South East Coast Ambulance Service NHS Foundation Trust (SECAmb)
is asking the public for its support as its staff prepare for what
will, as ever, be a busy long Easter weekend.

The Trust is reminding people to pick up any repeat
prescriptions, keep an eye on elderly or vulnerable family, friends
or neighbours and to check medicine cabinets are stocked with any
useful and in-date medication.

SECAmb always prepares for busy periods such as Easter and other
public holidays and has plans in place to manage an expected
increase in demand. However, with call volume already high, it is
reminding the public that 999 should only be dialled in a serious

Last year, between Good Friday and Easter Monday, staff in
SECAmb’s Emergency Operations Centres handled more than 10,000
calls across its Kent, Surrey and Sussex region.

The region’s NHS 111 service, which SECAmb runs in partnership
with Care UK, is also ready to help the public across the extended
bank holiday weekend. The service is also expecting high demand
having handled approximately 23,000 calls across Easter last year –
an average of four calls a minute.

SECAmb Paramedic and Head of Resilience & Specialist
Operations, Andy Cashman explains: “We always plan ahead for
times when we know demand is likely to be higher and this weekend
is no exception. The extended Easter bank holiday typically sees
further increases in demand placed upon our resources.

“Our staff in our 999 and 111 control rooms along with our road
crews will be working extremely hard to get patients the help they

“We’re asking the public for their help by remembering that 999
should be reserved for serious emergencies. If a call isn’t related
to something serious or life-threatening it will be categorised as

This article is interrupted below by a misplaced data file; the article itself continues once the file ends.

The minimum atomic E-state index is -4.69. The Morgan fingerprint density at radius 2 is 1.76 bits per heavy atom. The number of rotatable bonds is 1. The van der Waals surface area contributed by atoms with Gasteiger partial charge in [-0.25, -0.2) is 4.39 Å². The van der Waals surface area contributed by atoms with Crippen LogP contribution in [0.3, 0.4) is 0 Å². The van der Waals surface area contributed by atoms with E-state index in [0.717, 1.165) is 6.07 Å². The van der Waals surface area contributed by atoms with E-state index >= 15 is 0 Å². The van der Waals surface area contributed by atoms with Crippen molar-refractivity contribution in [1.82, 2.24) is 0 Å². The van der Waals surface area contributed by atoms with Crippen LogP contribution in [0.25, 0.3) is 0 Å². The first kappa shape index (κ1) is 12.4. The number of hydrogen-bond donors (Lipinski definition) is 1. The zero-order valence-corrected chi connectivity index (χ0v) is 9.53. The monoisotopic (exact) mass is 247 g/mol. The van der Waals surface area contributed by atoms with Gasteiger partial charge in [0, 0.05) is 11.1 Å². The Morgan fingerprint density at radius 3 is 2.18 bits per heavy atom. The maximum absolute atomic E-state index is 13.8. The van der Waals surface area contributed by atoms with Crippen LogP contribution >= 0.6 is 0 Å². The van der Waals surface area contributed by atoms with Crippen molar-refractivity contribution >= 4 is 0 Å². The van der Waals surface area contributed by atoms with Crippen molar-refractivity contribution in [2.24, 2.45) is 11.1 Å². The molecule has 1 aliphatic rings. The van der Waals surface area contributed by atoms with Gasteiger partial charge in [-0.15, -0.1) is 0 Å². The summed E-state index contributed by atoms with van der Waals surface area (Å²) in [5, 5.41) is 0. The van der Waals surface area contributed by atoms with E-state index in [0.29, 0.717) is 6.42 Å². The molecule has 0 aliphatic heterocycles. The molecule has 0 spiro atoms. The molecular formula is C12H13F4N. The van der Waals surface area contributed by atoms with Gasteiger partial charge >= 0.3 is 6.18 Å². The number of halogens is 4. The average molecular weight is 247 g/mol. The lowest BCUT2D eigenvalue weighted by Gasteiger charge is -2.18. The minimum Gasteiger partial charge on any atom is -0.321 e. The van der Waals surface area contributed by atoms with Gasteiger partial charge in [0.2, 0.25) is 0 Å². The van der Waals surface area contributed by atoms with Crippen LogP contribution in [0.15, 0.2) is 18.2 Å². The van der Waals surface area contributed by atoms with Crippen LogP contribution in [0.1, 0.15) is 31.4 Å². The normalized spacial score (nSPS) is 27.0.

a lower priority call and may receive a longer response or clinical
advice over the phone.

“Anyone faced with an emergency shouldn’t hesitate to call but
we would urge anyone else who needs help to consider all the other
options available to them. This might be dialling NHS 111 for help,
where staff can provide support and advice over the phone and refer
patient to out-of-hours services where appropriate. Also, while
pharmacies may not be operating their usual hours, they too can be
a useful place where members of the public can receive expert
advice on routine illnesses such as coughs and colds.”

Details of local service providers including pharmacies and
medical advice can also be found at the NHS Choices website –

When to call 999:

 If you think a patient is suffering from one of the
following you must dial 999 for an ambulance:
• heart attack (e.g. chest pain for more than 15
• sudden unexplained shortness of breath
• heavy bleeding
• unconsciousness (even if the patient has regained
• traumatic back/spinal/neck pain
 You should also call for an ambulance if: 
• you think the patient’s illness or injury is
• you think the illness or injury may become worse, or even
life-threatening on the way to the hospital
• moving the patient/s without skilled people could cause
further injury
• the patient needs the skills or equipment of the ambulance
service and its personnel
• traffic conditions could cause a delay in getting the person
to hospital and time could be critical